Burton has unfinished business
For the Nevada Appeal
There is still a huge void in Deonte Burton’s college basketball career.
“I had goals coming in and I’ve reached some of them,” the Nevada Wolf Pack senior point guard said this week. “But there is still one I haven’t reached and that’s the NCAA Tournament.”
Burton and the Wolf Pack must win three games in three days this week in the Mountain West tournament in Las Vegas to reach the NCAA Tournament for the first time since 2007. The Wolf Pack, 15-16 overall, is the No. 3 seed and will face the Boise State tonight (8:30 p.m.) at the Thomas & Mack Center.
“I’d feel like something was missing my whole career if I didn’t get to the NCAA Tournament,” said Burton, who was named to the Mountain West All-Conference First Team this week. “I’d be heartbroken.”
The Wolf Pack will likely have to upset two Top 25 teams this week — No. 8 San Diego State (27-3) and No. 20 New Mexico (24-6) — to qualify for the NCAA Tournament. San Diego State, the top seed in this week’s tournament, and second-seeded New Mexico are the only teams in the Mountain West with fewer than a dozen losses and the only teams that likely do not have to win at least two games this week and likely three to earn a berth in the NCAA Tournament.
The Wolf Pack, which has not beaten a Top 25 team since it beat No. 2 Gonzaga in the 2004 NCAA Tournament, insists it will play each game this week with a sense of urgency.
“Each game can be your last,” Wolf Pack senior Jerry Evans said. “Teams are going to put their best foot forward and give it all they have.”
“Tournament play is so crazy,” Burton said. “Anything can happen. I know the season is winding down. It’s going to be tough for me to say I’m done, that I‘m never going to play for the University of Nevada anymore.”
Burton is hoping to join Nick Fazekas and Marcelus Kemp as the only Pack players (out of 10) who have scored 1,500 or more career points and played in at least one NCAA Tournament. Burton, who has 2,080 points, is second in scoring in Pack history behind only Fazekas (2,464).
“There’s no pressure,” said Evans, who needs just 22 points to become the 25th player in school history with 1,000 or more points. “We just have to go out and play. I feel we’re all on the right page. We can do something special. We’ve shown we can play with the best of the best.”
But they haven’t beaten the best. The Pack is 0-7 against both San Diego State and New Mexico combined over the last two seasons. They are also the only team among the top six seeds this week that did not beat either New Mexico or San Diego State this year.
“We’re playing our best basketball of the season right now,” sophomore Cole Huff said. “Teams are going to have to beat us for us to lose the game. We’re not going to give it away.”
The Wolf Pack, which beat UNLV, 76-72, on Saturday at Lawlor Events Center to close out the regular season, has never won a Mountain West tournament game. They lost to Wyoming, 85-81, in last year’s tournament in their first year in the league.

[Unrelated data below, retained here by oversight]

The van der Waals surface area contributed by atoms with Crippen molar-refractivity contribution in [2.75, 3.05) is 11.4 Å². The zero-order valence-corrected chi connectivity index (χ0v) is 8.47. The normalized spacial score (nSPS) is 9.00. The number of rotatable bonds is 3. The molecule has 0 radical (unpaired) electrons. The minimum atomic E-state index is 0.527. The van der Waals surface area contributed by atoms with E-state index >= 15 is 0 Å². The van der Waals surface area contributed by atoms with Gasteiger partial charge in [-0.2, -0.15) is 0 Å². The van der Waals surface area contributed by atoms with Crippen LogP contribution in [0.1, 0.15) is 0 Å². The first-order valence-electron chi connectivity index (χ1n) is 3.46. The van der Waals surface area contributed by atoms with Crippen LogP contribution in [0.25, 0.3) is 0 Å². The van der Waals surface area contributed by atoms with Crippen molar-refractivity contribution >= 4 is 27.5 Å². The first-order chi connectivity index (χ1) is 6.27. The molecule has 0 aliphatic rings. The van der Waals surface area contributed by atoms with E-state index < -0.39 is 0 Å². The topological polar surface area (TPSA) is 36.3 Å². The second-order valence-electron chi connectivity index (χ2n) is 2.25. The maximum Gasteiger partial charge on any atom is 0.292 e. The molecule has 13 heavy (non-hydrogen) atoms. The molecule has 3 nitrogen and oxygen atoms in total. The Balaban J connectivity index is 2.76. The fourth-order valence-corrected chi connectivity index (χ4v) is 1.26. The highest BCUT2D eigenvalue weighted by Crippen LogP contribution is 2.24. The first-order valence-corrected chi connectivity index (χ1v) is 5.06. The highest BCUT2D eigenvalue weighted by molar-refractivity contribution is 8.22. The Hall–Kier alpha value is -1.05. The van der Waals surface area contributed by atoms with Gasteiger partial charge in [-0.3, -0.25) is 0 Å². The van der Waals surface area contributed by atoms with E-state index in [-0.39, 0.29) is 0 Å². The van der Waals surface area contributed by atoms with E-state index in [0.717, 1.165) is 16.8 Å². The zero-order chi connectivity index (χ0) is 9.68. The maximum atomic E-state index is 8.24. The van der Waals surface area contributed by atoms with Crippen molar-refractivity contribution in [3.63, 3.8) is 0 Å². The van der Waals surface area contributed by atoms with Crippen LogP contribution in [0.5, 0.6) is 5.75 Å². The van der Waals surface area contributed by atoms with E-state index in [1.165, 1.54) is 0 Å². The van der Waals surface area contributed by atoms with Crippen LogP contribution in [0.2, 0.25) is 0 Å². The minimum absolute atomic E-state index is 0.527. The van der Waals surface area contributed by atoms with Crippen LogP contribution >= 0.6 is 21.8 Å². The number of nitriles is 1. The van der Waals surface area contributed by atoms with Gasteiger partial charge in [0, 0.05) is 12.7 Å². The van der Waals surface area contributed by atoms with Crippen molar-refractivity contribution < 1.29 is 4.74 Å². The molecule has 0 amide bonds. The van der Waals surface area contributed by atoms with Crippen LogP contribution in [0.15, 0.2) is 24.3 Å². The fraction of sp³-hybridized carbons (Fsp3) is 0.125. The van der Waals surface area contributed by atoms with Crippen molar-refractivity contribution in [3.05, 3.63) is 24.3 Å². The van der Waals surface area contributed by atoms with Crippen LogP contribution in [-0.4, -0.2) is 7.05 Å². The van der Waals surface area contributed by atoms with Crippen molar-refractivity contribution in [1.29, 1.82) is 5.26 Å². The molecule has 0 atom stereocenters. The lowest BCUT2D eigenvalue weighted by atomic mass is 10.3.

“It’s totally different this year,” Huff said. “Last year we were on a losing streak (eight straight to finish the year). This year we have momentum on our side.”
The Wolf Pack has won its last two games and three of its last four. Only San Diego State, which has won four in a row, is hotter than the Wolf Pack right now.
“There’s a different feeling than last year,” Evans said.
The Wolf Pack has played in 30 conference tournaments over the last 32 seasons and has won just four of them. The Pack, which has a 32-26 record in conference tournament play, won the Big Sky Tournament in 1984 and 1985 and won the Western Athletic Conference Tournament in 2004 and 2006.
The 1983-84 season, when the Pack won the Big Sky tourney title under coach Sonny Allen, seems to have the most similarities to this season. The Pack went into that tournament with just a 14-13 record. They started that season 1-5 and 8-10 and ended up going to the school’s first NCAA Tournament. This year’s Wolf Pack team started 5-8, was still struggling at 12-15 just two weeks ago and is still a game under .500.
The 1983-84 team lost to Montana on Feb. 18, 1984 for its third loss in a row and then didn’t lose again until the NCAA Tournament (to Washington). This year’s Pack team was beaten by San Jose State (66-64), also on Feb. 18, and seems to have turned its season around since that stunning loss.
“This shows the team chemistry we have,” Evans said. “We let a few games slip away but we kept fighting. We took all the criticism and used it as fuel.”
San Jose State finished 1-17 in conference play.
“Everyone thought we had given up after that loss (to San Jose State),” Burton said. “Everyone thought we were putting our heads down. It wasn’t the case. We regrouped and figured out what we have to do.”
Carter, who is 3-4 in conference tournaments as Pack head coach and has never won more than one tournament game in any one year, called the loss to San Jose State the defining moment of the season.
“We could have gone in the tank,” Carter said. “That game was embarrassing.”
The Mountain West Tournament has been won by either the No. 1 or No. 2 seed 10 times in the last 14 years. The tournament has been at the Thomas & Mack Center every year except 2004-06 when it was in Denver.
A No. 3 seed has won the Mountain West Tournament just once (Utah in 2004) and has gotten to the title game three other times (UNLV in 2002, 2010, 2013). New Mexico, which could face the Wolf Pack on Friday at 8:30 p.m., has won the last two tournaments.